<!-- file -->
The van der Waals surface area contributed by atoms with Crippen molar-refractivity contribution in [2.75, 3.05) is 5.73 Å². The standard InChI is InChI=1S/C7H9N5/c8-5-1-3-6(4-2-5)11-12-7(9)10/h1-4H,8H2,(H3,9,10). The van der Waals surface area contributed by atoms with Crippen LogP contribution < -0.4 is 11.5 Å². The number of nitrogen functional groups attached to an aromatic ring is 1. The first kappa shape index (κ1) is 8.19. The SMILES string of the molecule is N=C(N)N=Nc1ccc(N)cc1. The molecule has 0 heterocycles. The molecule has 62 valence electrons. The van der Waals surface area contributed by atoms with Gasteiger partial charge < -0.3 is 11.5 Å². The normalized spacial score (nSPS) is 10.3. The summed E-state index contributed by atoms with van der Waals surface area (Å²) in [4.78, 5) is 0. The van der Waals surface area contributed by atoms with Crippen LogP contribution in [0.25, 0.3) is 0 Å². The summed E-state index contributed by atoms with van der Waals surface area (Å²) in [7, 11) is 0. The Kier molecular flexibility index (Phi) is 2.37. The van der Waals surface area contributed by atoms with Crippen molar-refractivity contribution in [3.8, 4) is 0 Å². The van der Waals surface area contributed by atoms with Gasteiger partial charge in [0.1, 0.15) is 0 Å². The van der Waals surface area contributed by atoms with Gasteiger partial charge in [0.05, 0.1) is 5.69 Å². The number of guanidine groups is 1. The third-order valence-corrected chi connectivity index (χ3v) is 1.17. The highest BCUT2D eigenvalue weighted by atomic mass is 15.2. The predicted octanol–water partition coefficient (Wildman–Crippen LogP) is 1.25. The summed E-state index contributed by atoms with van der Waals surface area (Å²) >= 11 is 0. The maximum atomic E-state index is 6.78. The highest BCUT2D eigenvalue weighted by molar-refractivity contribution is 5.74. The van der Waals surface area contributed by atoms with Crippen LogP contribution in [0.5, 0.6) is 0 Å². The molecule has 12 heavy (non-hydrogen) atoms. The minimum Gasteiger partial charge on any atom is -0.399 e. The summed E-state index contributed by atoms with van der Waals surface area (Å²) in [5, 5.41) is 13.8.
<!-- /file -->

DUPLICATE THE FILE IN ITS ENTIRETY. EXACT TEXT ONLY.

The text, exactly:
The van der Waals surface area contributed by atoms with Crippen molar-refractivity contribution in [2.75, 3.05) is 5.73 Å². The standard InChI is InChI=1S/C7H9N5/c8-5-1-3-6(4-2-5)11-12-7(9)10/h1-4H,8H2,(H3,9,10). The van der Waals surface area contributed by atoms with Crippen LogP contribution < -0.4 is 11.5 Å². The number of nitrogen functional groups attached to an aromatic ring is 1. The first kappa shape index (κ1) is 8.19. The SMILES string of the molecule is N=C(N)N=Nc1ccc(N)cc1. The molecule has 0 heterocycles. The molecule has 62 valence electrons. The van der Waals surface area contributed by atoms with Gasteiger partial charge < -0.3 is 11.5 Å². The normalized spacial score (nSPS) is 10.3. The summed E-state index contributed by atoms with van der Waals surface area (Å²) in [4.78, 5) is 0. The van der Waals surface area contributed by atoms with Crippen LogP contribution in [0.25, 0.3) is 0 Å². The summed E-state index contributed by atoms with van der Waals surface area (Å²) in [7, 11) is 0. The Kier molecular flexibility index (Phi) is 2.37. The van der Waals surface area contributed by atoms with Crippen molar-refractivity contribution in [3.8, 4) is 0 Å². The van der Waals surface area contributed by atoms with Gasteiger partial charge in [0.1, 0.15) is 0 Å². The van der Waals surface area contributed by atoms with Gasteiger partial charge in [0.05, 0.1) is 5.69 Å². The number of guanidine groups is 1. The third-order valence-corrected chi connectivity index (χ3v) is 1.17. The highest BCUT2D eigenvalue weighted by atomic mass is 15.2. The predicted octanol–water partition coefficient (Wildman–Crippen LogP) is 1.25. The summed E-state index contributed by atoms with van der Waals surface area (Å²) >= 11 is 0. The maximum atomic E-state index is 6.78. The highest BCUT2D eigenvalue weighted by molar-refractivity contribution is 5.74. The van der Waals surface area contributed by atoms with Crippen LogP contribution in [0.5, 0.6) is 0 Å². The molecule has 12 heavy (non-hydrogen) atoms. The minimum Gasteiger partial charge on any atom is -0.399 e. The summed E-state index contributed by atoms with van der Waals surface area (Å²) in [5, 5.41) is 13.8.